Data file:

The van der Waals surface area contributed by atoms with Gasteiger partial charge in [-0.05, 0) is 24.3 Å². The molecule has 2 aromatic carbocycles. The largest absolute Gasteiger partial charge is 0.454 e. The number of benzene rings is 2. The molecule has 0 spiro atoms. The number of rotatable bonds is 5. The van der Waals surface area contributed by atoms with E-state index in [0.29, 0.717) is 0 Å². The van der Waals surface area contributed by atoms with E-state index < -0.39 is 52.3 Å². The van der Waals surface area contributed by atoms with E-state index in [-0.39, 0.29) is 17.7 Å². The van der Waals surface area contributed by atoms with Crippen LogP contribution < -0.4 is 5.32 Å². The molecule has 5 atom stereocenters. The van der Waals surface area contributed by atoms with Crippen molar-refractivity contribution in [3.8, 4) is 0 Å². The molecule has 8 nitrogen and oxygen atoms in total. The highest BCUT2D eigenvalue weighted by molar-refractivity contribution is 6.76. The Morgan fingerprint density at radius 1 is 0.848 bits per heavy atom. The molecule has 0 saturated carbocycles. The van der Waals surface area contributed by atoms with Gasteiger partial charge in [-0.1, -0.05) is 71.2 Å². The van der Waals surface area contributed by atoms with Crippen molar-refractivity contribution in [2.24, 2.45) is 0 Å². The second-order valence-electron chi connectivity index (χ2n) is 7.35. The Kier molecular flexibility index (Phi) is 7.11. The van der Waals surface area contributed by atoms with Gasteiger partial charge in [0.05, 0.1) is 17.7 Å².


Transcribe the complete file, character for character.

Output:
The van der Waals surface area contributed by atoms with Gasteiger partial charge in [-0.05, 0) is 24.3 Å². The molecule has 2 aromatic carbocycles. The largest absolute Gasteiger partial charge is 0.454 e. The number of benzene rings is 2. The molecule has 0 spiro atoms. The number of rotatable bonds is 5. The van der Waals surface area contributed by atoms with E-state index in [0.29, 0.717) is 0 Å². The van der Waals surface area contributed by atoms with E-state index < -0.39 is 52.3 Å². The van der Waals surface area contributed by atoms with E-state index in [-0.39, 0.29) is 17.7 Å². The van der Waals surface area contributed by atoms with Crippen LogP contribution < -0.4 is 5.32 Å². The molecule has 5 atom stereocenters. The van der Waals surface area contributed by atoms with Crippen molar-refractivity contribution in [3.8, 4) is 0 Å². The molecule has 8 nitrogen and oxygen atoms in total. The highest BCUT2D eigenvalue weighted by molar-refractivity contribution is 6.76. The Morgan fingerprint density at radius 1 is 0.848 bits per heavy atom. The molecule has 0 saturated carbocycles. The van der Waals surface area contributed by atoms with Gasteiger partial charge in [-0.1, -0.05) is 71.2 Å². The van der Waals surface area contributed by atoms with Crippen molar-refractivity contribution in [2.24, 2.45) is 0 Å². The second-order valence-electron chi connectivity index (χ2n) is 7.35. The Kier molecular flexibility index (Phi) is 7.11. The van der Waals surface area contributed by atoms with Gasteiger partial charge in [0.05, 0.1) is 17.7 Å².